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set of men more deserving of a liberal provision, or whose labours conduce more to the public advantage. It is the manner in which they are provided for, that is vicious and objectionable. Perhaps the circumstance of the provision for the maintenance of the clergy, being chiefly derived from a heavy tax on the most indispensable of all necessaries, is the least revolting part of the system. It will not be denied, that the influence and usefulness of a clergyman must mainly depend on his possessing the esteem and affection of his parishioners. But, so long as stipends are paid by tithes, this esteem and affection, in most cases, if not in all, cannot be acquired, except by a sacrifice, on the part of the incumbent, of a portion of his income. • The rate of tithe is a tolerable barometer of the love or dislike of parishioners; where they are higher than ordinary, you may be certain of finding a turbulent divine, who will have his rights, regardless whether he is liked or disliked. If, on the contrary, they are moderately exacted, the love and respect of his neighbours follows of course.'* It would be of no use to tell a farmer, that the greater the rigour with which tithe is exacted, the higher must be the price of corn. He only sees the immediate sacrifice he is called on to make; and he does not give himself the least trouble about the ultimate effects which may result from it. Besides, prices would be equally high if the tithe was exacted from the worst lands only; and the farmers of the richer lands have, in truth, a real as well as an apparent interest to reduce the tithe to the lowest possible amount. It is undeniable, that this system holds out a bounty to extortion and rapacity, on the one hand, and to fraud and chicanery, on the other. It has often set the duty and the interest of the clergy in opposition to each other; and has done more to paralyze their exertions, and to deprive them of the esteem of their parishioners, than all the efforts of all the infidels and sectaries that ever existed. In the emphatic language of Mr Grattan, it has made the clergyman's income to fall with his virtues, and to rise with his bad qualities; just as it has made the parishioner to lose by being ingenuous, and to save by dishonesty.' No better plan could have been devised to disseminate the worst vices, and to make the ministers of the Gospel of Peace the unwilling instruments of endless litigation and implacable animosities.
To the credit of the Church of England it ought to be mentioned, that the clergy seldom carry their claim for tithes to its full extent; and that they are, in general, much less rigorous in their demands than the lay-impropriators. But, in despite of this moderation, tithes constitute an extremely heavy burden.
* Survey of the County of Clare, p. 186.
Mr Stevenson, the well-informed author of the Agricultural Survey of the County of Surrey, published in 1809, states (p. 92.), that, although tithes are not more rigorously exacted there than in most other counties in England, it is the common opinion, that a farm tithe-free, is better worth 20s. an acre than , a tithed farm, equally favoured in soil and situation, is worth 13s.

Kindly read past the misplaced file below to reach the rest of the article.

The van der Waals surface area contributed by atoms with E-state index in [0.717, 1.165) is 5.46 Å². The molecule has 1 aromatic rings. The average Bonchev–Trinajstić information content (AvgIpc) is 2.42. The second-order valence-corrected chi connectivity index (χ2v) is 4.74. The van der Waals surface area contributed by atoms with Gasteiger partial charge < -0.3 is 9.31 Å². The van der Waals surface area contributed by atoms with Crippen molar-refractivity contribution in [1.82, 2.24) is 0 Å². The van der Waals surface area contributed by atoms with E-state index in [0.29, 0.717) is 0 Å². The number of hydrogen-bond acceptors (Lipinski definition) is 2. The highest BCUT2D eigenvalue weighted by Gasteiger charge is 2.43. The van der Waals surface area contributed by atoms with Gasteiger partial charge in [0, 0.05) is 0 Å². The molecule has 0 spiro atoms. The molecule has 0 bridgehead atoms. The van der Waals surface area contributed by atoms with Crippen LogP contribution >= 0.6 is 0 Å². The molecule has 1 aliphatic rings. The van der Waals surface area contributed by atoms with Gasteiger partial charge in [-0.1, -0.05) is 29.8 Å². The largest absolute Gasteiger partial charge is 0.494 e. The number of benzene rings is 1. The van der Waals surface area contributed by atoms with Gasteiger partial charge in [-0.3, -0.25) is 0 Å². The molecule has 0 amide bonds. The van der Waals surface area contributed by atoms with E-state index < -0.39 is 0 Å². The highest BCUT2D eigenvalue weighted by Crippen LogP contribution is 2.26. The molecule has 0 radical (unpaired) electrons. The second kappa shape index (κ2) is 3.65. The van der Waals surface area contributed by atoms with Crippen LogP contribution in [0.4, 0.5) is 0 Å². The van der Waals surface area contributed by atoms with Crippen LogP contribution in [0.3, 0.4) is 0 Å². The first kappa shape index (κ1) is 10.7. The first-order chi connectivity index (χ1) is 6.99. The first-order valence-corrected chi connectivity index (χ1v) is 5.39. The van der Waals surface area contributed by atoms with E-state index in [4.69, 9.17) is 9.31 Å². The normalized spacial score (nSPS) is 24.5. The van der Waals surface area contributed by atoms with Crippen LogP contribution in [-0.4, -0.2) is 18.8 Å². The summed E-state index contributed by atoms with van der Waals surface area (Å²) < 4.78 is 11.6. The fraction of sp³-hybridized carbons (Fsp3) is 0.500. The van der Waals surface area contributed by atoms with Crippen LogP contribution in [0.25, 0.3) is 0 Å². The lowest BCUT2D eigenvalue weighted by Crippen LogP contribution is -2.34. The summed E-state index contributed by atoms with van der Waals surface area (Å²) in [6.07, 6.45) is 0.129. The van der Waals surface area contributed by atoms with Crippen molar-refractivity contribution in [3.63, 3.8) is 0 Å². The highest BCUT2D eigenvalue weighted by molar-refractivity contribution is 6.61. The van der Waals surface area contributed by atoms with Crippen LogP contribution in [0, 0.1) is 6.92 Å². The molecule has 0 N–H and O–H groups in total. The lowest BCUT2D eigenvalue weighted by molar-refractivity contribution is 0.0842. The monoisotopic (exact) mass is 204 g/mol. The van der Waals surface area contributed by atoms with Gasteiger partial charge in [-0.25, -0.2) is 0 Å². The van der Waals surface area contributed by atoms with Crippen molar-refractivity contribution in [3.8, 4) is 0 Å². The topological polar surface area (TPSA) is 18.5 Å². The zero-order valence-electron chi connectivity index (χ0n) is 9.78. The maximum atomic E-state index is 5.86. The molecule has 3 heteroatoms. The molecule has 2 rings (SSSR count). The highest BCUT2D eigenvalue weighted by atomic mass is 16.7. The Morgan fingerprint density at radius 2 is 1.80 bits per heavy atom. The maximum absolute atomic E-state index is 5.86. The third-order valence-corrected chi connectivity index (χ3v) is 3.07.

This may, at first sight, appear a disproportioned difference ; but a little reflection will satisfy us why it should be so great. Considerably more than the mere value of the tithe must be taken into account. The tithe is a variable tax. It increases not only according to the gradual increase of cultivation in general, but it increases proportionably to the greater expenditure of capital and labour on each particular farm. No doubt, in this, as in every other case, the farmer is completely indemnified for the tithe; for otherwise he would not expend this additional capital. But he does not think so. He pays his rent willingly to the landlord; but he considers the tithe-proprietor as an interloper who, without having contributed to raise the crop, claims a share of the produce. The fear of being subjected to this demand, unquestionably contributes to check the progress of improvement, and to cramp the exertions of the farmer. The occupier of a farm subject to this charge, can never be brought to consider himself as realizing the same profit from the capital he employs, as his neighbours in the tithe-free farms; and hence a considerably greater increase of prices is necessary to induce him to lay out additional capital, than would be necessary were he relieved from this tax. In this way tithes contribute indirectly, as well as directly, to raise prices-directly, by the positive addition which they make to the expenses of the cultivators of bad land—and indirectly, by generating an indisposition to apply fresh capital to the improvement of the soil. Of all institutions,' says Dr Paley, who cannot surely be reckoned unfriendly to the real interests of the Church, 6 adverse to cultivation and improvement, none is so noxious as that of tithes. A claimant here enters into the produce, who contributed no assistance whatever to the production. When years, perhaps, of care and toil have matured an improvementwhen the husbandman sees new crops ripening to his skill and industry—the moment he is ready to put his sickle to the grain, he finds himself compelled to divide the harvest with a stranger.
Tithes are a tax, not only upon industry, but upon that industry which feeds mankind, upon that species of exertion which it is the aim of all wise laws to cherish and promote.'
But it is to Ireland, and not to England, that we must direct our attention, if we wish to see the tithe system in its